10. Paul, life isn’t worth living without pistachio ice cream drowned in hot fudge. Of course, that’s only in my dreams. ;-}

    • Ah, pistachio ice cream. Hard to beat that.

      Last summer I tried a banana split on Cape Cod. I used to love those as a kid, but now I could hardly eat it as the sauces were so sugary. I’m sure there are good low-sugar fudge sauces out there, but for now I’ll stick with homemade ice cream, berries, nuts, bananas, dark chocolate, and maybe a little whipped cream.

  11. “Some people may be slurping Häagen-Dazs when they get to that page…”

    There are worse things to slurp…

  12. Paul, if you don’t have an iSi cream whipper, put one on your wish list now!

    We use ours a LOT! All my friends got one because of ours.

    Unsweetened plain heavy cream (or with a tablespoon or two of liqueur added for adults) is what we usually keep in it. Forget the commercial cans of nasty whipped cream and whipped topping with to much sugar, too many stablizers and not enough real cream. A shot of real whipped cream from a cream whipper makes everything special (& gets the fat calories into kids), even plain fruit, a grain-free pancake, instead of frosting on a flourless chocolate cake…do I really need to go on?

  13. When will the book be coming???
    I can’t wait for the hard copy

  14. Abby, maybe as early as the end of next week. I had an order from Steven last week, was that yours? I don’t think I’ve gotten an address yet, I’ll need that. Send me an email.

  15. Anna, I’d never heard of iSi cream whippers, I had to look it up on Amazon. Sounds awesome. You’re making me hungry again. And I just ate.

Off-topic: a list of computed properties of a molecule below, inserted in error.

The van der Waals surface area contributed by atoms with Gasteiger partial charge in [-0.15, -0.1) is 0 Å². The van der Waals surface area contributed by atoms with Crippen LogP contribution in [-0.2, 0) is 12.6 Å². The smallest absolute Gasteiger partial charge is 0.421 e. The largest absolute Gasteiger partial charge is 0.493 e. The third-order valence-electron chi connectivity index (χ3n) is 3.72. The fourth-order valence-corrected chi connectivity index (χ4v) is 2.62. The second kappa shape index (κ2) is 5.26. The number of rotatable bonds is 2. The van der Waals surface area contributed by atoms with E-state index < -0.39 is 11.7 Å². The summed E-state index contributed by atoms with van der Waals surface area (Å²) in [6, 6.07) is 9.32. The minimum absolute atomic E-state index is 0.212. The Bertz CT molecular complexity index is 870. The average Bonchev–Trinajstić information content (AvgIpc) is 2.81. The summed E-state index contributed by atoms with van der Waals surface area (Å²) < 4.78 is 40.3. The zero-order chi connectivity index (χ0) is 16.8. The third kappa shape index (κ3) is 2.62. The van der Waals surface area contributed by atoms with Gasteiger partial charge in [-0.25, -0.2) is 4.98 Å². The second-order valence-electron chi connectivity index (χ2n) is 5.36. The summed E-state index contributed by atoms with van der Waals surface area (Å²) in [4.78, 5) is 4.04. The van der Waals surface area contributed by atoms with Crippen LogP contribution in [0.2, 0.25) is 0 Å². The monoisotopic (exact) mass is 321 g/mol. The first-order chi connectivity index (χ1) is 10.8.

16. Congratulation, it must feel amazing to have completeted the project.
    The cover is lovely, but it’s the content that will sell!

    I do have a few questions about the content. Is your book the basic diet for a healthy person, or does it go into healing?
    Does it have any of your personal story?
    and I see that it has references, by any chance do you explain the biochemical processes/mechanisms as well?

    Have fun celebrating!

  17. Thanks, Kriss.

    The book does go into healing. The “Four Steps” are macronutrition, avoiding toxins, micronutrition, and healing and preventing disease. The fourth step discusses methods for maximizing immune defenses and recovering from diseases.

    The book doesn’t have many details of our personal stories. We decided to save discussion of most diseases for later blogging or for sequels, and our personal diseases were a little esoteric, so didn’t fit in very well. We have a page or so upfront, but just a general outline of what we did wrong and what diseases we got as a result.

    Biochemistry – Our book has a lot of biology, but not a lot of biochemistry. The reason is that on a molecular level things are extremely complex, and generally still poorly understood. Anything we said about molecular mechanisms would seen be proven obsolete or wrong. From a logical point of view, biochemical discussions add a lot of complexity for very little gain, since the decisive evidence comes from other sources.

    We have mentioned on the blog, in the course of discussing why most pharmaceutical drugs don’t work and always have side effects, how the gene-protein network is a very dense network, with many alternative pathways and many interactions such that it’s very difficult to trace mechanisms. This is what causes the difficulty.

    So molecular pathways are useful as clues for hypothesis generation — e.g. bacteria consume tryptophan at a high rate, so bacterial infections cause serotonin deficiencies, so a serotonin-deficiency disease might well be caused by a bacterial infection. But not so useful for figuring out the optimal diet.

    Avoiding biochemistry is one reason people have said the book is easy to read and understand, despite being science-rich.

    I think if you like science, you’ll enjoy the book. It’s sort of like sitting on the shoulder of a pair of scientific detectives, sifting through the evidence to find the criminals who cause disease.